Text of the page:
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  1. #41

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    Mice like books.

  2. #42
    MuddyWaters's Avatar
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    Theres a scary # of childrens books about mice....
    And the mouse is always the protagonist.

    Apparently, we have a fascination with them.
    "Inevitably, a long distance hiker must choose between travelling light, and not travelling at all." - Earl V. Shaffer

  3. #43
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    Only the trashy novels.

    I don't see a problem with a book left in a shelter. Even if it's not your cup of tea, there is somebody that might be very happy to find and read it.

  4. #44

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    I used to be of the opinion leaving a book behind for those following was a good thing. Then I maintained trails with shelters for a few years.

    While intentions may be good, the reality of life is paperback books hold germs carried by many hands, which can turn them into Noro-books. However, most books soon become tinder for fires (a real nuisance where campfires are banned) and shredded fodder for nests built by animals and birds. These things, in and of themselves are not much of an issue for the transient hiker but can be for those who follow and maintainers who have to deal with this stuff.

    Removing these nests can be difficult for maintainers to remove, few are ever in a place that does not require a significant effort to reach and pull them out. Pulling nesting material out exposes maintainers to a variety of things when the nest pulls apart and its contents become airborne or nesting material falls on them during the process. Where there is easy access to nesting materials in a place that wind and water have difficulty reaching, and were people show up periodically and predictably leave bits of food around, animals are very quick to exploit those resources.

    I am not condemning the practice of leaving books behind, however it should be a consideration the next time temptation says to leave the recently completed Danielle Steel novel behind. On a positive note, I am seeing less paperbacks in shelter these days due to Kindle applications than a decade ago, which have their own detractors in trail purity meters but do not leave a residue on the trail or its components.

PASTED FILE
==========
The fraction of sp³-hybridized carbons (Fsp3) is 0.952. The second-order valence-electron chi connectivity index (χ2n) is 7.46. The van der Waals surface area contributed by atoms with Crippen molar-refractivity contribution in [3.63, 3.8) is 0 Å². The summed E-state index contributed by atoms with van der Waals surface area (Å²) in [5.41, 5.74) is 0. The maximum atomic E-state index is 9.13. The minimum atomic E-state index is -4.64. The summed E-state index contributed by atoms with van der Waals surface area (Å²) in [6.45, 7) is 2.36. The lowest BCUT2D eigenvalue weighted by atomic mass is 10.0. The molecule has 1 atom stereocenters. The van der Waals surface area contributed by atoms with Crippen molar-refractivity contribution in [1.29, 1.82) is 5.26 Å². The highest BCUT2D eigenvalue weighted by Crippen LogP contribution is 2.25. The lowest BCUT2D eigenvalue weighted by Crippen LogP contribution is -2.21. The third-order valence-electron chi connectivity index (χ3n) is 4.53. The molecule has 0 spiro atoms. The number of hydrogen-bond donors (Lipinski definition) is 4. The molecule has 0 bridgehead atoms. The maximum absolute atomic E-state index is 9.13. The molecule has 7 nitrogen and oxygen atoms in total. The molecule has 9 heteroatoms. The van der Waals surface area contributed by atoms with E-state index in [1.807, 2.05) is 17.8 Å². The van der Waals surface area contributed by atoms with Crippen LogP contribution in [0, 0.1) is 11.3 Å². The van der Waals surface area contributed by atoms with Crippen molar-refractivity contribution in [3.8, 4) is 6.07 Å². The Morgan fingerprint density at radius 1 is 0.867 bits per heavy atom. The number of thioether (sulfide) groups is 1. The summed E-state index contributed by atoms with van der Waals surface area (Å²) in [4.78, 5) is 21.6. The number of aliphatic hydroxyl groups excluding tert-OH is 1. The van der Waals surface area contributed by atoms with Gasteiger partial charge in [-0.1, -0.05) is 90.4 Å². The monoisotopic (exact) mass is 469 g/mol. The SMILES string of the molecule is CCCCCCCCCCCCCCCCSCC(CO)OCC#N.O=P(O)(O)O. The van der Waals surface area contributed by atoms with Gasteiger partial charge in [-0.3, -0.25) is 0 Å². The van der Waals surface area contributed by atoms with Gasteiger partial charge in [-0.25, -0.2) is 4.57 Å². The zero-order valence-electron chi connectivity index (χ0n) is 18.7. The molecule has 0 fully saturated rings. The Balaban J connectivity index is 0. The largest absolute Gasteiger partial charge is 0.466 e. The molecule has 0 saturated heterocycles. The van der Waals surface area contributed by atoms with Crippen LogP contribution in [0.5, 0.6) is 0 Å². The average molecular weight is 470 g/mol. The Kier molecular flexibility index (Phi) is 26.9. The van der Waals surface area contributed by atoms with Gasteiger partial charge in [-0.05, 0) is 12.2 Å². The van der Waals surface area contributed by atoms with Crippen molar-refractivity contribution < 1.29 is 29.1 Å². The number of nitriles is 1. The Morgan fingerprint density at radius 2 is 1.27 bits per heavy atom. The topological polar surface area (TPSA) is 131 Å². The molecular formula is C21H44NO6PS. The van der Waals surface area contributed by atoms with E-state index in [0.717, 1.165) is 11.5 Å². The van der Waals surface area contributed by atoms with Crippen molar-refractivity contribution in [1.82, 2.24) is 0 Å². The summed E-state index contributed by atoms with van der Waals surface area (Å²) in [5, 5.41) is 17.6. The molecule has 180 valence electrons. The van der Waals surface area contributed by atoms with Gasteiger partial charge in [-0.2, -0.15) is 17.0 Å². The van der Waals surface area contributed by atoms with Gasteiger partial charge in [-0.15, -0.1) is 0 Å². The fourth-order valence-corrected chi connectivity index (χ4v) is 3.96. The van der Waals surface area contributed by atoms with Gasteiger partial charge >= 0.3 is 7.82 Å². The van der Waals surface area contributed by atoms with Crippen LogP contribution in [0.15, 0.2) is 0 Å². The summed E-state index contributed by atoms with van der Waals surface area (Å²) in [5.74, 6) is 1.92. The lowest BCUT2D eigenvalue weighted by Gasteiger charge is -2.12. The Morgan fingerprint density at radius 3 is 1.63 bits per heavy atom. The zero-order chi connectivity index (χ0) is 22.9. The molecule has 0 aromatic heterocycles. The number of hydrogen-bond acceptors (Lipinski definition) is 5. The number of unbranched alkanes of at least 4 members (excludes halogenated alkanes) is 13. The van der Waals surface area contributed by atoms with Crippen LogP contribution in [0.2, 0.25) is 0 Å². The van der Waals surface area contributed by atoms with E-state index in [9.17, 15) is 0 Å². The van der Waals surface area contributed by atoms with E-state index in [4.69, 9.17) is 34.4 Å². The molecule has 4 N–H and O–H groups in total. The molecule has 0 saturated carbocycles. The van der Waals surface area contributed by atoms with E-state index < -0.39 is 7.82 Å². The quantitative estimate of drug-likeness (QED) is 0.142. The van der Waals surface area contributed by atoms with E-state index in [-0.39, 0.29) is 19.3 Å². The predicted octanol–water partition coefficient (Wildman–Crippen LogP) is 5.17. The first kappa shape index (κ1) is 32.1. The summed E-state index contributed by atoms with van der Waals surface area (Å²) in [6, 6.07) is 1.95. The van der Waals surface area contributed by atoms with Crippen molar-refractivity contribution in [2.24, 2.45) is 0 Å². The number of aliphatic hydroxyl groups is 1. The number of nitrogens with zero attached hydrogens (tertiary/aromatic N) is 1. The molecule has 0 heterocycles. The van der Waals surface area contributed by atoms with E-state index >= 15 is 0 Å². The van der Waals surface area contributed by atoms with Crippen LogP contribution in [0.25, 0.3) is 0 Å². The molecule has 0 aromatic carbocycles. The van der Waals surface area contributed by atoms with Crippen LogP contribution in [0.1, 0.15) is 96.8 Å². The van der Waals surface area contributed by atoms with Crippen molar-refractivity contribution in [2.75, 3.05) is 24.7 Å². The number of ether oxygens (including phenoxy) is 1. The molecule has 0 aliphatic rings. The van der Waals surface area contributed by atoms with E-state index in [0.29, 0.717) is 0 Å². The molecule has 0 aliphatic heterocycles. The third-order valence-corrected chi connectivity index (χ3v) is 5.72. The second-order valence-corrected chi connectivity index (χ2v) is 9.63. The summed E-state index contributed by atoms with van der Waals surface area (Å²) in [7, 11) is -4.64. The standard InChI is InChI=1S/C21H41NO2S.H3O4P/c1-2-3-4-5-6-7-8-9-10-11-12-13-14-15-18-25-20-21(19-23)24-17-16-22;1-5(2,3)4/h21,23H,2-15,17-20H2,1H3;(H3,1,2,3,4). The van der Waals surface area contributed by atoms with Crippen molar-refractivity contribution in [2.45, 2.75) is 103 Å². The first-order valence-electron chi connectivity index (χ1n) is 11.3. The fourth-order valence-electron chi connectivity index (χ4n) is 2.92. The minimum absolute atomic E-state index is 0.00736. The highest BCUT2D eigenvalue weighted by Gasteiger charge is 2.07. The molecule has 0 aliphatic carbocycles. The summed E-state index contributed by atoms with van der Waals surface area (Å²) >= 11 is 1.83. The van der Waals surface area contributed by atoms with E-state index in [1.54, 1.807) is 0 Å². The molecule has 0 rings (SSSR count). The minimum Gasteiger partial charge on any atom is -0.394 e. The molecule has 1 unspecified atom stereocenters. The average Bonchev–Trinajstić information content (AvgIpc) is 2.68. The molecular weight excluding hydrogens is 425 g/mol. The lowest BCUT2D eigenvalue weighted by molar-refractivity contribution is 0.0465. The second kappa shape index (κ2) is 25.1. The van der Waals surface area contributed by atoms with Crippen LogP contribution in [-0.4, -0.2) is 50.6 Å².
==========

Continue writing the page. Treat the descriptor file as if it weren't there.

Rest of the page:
5. #45
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    Quote Originally Posted by Traffic Jam View Post
    Mice like books.
    Is that why some librarians are described as mousy?

  6. #46
    Registered User theinfamousj's Avatar
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    I went camping a few miles in on a trail, but I cannot remember what trail. At the road crossing there was a Little Library. It looked like the little houses that the Little Free Library folks sell, but wasn't officially registered.

    Something like this at a road crossing, rather than a shelter, seems a good solution for give-one-take-one.

    Sent from my SAMSUNG-SM-G890A using Tapatalk

  7. #47

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    Quote Originally Posted by theinfamousj View Post
    I went camping a few miles in on a trail, but I cannot remember what trail. At the road crossing there was a Little Library. It looked like the little houses that the Little Free Library folks sell, but wasn't officially registered.

    Something like this at a road crossing, rather than a shelter, seems a good solution for give-one-take-one.

    Sent from my SAMSUNG-SM-G890A using Tapatalk
    and unless somebody actively maintains it the "free library" will quickly become a trash can - unfortunately because of the actions of a selfish few we can never have anything nice.

  8. #48

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    Good thread.
    I have, in the past, left books in shelters when I finished one. One of which I witnessed being picked up to be read by one of the other hikers at the shelter with me that morning. Giving the gift of a good book... I realize now that it is more likely to be ripped apart and used for fire starter and/or nesting material than it is to be picked up by another reader - so I will discontinue this practice of leaving books behind.

    My kindle fire is an older model, heavier than a hard cover book, and I don't prefer to read on the kindle app on my phone, so I'll continue to bring a paperback with me. When I finish it, I will ask anyone present if they would like it. If nobody wants it, I'll carry it out.

  9. #49
    Registered User littlerhody's Avatar
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    Lol... Who asked about TV? TV is Not reading...
    Hey Now!

  10. #50
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    Highly more impacting are humans and on trail food behavior than humans and books.

  11. #51
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    The problem with leaving books behind is that the mice like to read them while no one is around & they have a tendency to chew while the read & and eventually the once was "book" is now a pile of trash :/
    Take Time to Watch the Trees Dance with The Wind.....Then Join In

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